Despite 70% drop in dengue cases, Singapore not out of woods yet: Desmond Tan

·Editorial Team
·2-min read
Pasir Ris-Punggol Town Council and National Environment Agency conduct mosquito control operations at Pasir Ris Drive 6, witnessed by Desmond Tan (left), Minister for Sustainability and the Environment. (PHOTO: Desmond Tan/Facebook)
Pasir Ris-Punggol Town Council and National Environment Agency conduct mosquito control operations at Pasir Ris Drive 6, witnessed by Desmond Tan (left), Minister for Sustainability and the Environment. (PHOTO: Desmond Tan/Facebook)

SINGAPORE — Although weekly dengue cases in Singapore have dropped by about 70 per cent since the peak in July, the country is not out of the woods yet, said Desmond Tan, the Minister of State for Sustainability and the Environment.

In a post on his Facebook page on Monday (12 October), Tan said that there were 532 new dengue cases reported last week, compared to the peak of 1,792 reported cases in a single week in July.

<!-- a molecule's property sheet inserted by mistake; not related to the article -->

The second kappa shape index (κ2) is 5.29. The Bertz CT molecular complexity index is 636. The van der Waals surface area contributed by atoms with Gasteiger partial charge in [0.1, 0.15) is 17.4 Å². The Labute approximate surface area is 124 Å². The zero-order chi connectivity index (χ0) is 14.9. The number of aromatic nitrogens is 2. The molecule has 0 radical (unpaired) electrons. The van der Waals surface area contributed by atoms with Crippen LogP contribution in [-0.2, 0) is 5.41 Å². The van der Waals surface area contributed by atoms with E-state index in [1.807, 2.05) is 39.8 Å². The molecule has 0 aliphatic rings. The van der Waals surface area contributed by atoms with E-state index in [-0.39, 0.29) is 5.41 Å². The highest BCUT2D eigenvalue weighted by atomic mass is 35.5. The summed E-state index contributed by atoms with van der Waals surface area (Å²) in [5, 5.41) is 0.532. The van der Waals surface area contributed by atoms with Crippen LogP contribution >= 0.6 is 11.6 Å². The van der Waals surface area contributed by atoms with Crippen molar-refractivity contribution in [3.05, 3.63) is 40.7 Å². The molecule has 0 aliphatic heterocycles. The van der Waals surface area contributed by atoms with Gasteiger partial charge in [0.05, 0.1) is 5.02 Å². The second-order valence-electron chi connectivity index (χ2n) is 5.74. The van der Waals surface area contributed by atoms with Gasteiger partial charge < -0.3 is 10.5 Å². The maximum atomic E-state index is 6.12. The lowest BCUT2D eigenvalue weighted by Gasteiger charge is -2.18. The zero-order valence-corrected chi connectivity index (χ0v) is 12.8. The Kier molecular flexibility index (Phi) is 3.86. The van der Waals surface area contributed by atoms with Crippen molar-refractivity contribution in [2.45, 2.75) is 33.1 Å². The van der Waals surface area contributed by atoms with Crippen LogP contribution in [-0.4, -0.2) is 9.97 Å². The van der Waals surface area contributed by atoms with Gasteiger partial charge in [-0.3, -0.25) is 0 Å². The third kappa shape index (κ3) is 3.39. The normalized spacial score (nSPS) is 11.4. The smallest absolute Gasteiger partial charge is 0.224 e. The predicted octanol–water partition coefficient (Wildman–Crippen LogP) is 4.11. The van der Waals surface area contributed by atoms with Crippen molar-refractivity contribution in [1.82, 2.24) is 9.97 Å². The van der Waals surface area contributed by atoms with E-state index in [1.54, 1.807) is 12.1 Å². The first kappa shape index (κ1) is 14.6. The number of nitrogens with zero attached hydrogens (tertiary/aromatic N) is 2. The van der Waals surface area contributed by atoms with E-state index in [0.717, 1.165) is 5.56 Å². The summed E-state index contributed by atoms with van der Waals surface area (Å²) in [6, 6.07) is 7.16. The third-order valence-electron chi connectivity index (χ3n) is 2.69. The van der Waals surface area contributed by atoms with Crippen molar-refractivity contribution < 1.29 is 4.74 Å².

However, the National Environment Agency (NEA) said that the weekly numbers are still at more than five times the number of cases seen in the corresponding period averaged over the last three years.

This year’s dengue outbreak has been the worst in Singapore history. With 30,810 cases reported in the first 40 weeks, it has already surpassed the previous high of 22,170 reported in the whole of 2013.

“We are not out of the woods yet. 532 is still a very high figure,” Tan wrote in his Facebook post, after he witnessed how the Pasir Ris-Punggol Town Council (PRPTC) and the NEA conducted mosquito control operations at Pasir Ris Drive 6 on Monday morning.

“NEA’s Gravitrap surveillance system has detected a rise in the Aedes aegypti mosquito population for five consecutive weeks now, and the rate of decline in the weekly dengue cases has slowed down since four weeks ago.

“We need to bring the cases down further – by more than half – to avoid a second peak in weekly dengue cases before the end of this year.”

Bad outbreak again in 2021 if there’s high baseline of cases

Tan warned that next year could see another bad outbreak if it starts with a “high baseline of dengue cases”.

He urged all residents, especially those living in dengue cluster areas, to continue to be vigilant.

“Spray insecticide in dark corners around the house, apply insect repellent regularly, and wear long-sleeve tops and long pants,” he said, adding that residents should ensure their homes and immediate surrounding are free from stagnant water.

As of 5 October, there are 173 active dengue clusters reported, where intensive dengue transmission is ongoing.

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